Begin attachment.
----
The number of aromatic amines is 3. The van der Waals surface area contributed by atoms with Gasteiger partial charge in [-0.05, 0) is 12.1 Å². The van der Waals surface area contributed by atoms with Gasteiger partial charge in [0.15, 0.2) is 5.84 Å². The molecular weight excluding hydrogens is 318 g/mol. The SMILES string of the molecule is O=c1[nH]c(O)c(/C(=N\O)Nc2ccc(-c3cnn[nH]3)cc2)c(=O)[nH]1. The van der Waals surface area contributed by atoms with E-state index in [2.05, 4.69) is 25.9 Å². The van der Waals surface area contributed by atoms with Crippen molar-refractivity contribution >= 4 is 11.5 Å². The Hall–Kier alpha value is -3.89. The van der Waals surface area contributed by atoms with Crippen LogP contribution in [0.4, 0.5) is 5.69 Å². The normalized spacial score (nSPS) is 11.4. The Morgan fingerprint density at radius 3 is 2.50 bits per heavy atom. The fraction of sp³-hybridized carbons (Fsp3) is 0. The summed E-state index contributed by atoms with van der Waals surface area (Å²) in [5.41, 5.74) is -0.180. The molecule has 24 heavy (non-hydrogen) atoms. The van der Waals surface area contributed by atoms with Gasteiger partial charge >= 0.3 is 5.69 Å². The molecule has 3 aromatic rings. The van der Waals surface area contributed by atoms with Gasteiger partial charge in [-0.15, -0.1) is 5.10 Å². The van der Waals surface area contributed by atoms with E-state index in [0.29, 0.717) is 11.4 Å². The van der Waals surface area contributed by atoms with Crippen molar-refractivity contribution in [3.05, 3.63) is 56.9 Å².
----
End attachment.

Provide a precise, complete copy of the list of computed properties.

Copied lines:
The number of aromatic amines is 3. The van der Waals surface area contributed by atoms with Gasteiger partial charge in [-0.05, 0) is 12.1 Å². The van der Waals surface area contributed by atoms with Gasteiger partial charge in [0.15, 0.2) is 5.84 Å². The molecular weight excluding hydrogens is 318 g/mol. The SMILES string of the molecule is O=c1[nH]c(O)c(/C(=N\O)Nc2ccc(-c3cnn[nH]3)cc2)c(=O)[nH]1. The van der Waals surface area contributed by atoms with E-state index in [2.05, 4.69) is 25.9 Å². The van der Waals surface area contributed by atoms with Crippen molar-refractivity contribution >= 4 is 11.5 Å². The Hall–Kier alpha value is -3.89. The van der Waals surface area contributed by atoms with Crippen LogP contribution in [0.4, 0.5) is 5.69 Å². The normalized spacial score (nSPS) is 11.4. The Morgan fingerprint density at radius 3 is 2.50 bits per heavy atom. The fraction of sp³-hybridized carbons (Fsp3) is 0. The summed E-state index contributed by atoms with van der Waals surface area (Å²) in [5.41, 5.74) is -0.180. The molecule has 24 heavy (non-hydrogen) atoms. The van der Waals surface area contributed by atoms with Gasteiger partial charge >= 0.3 is 5.69 Å². The molecule has 3 aromatic rings. The van der Waals surface area contributed by atoms with Gasteiger partial charge in [-0.15, -0.1) is 5.10 Å². The van der Waals surface area contributed by atoms with E-state index in [0.29, 0.717) is 11.4 Å². The van der Waals surface area contributed by atoms with Crippen molar-refractivity contribution in [3.05, 3.63) is 56.9 Å².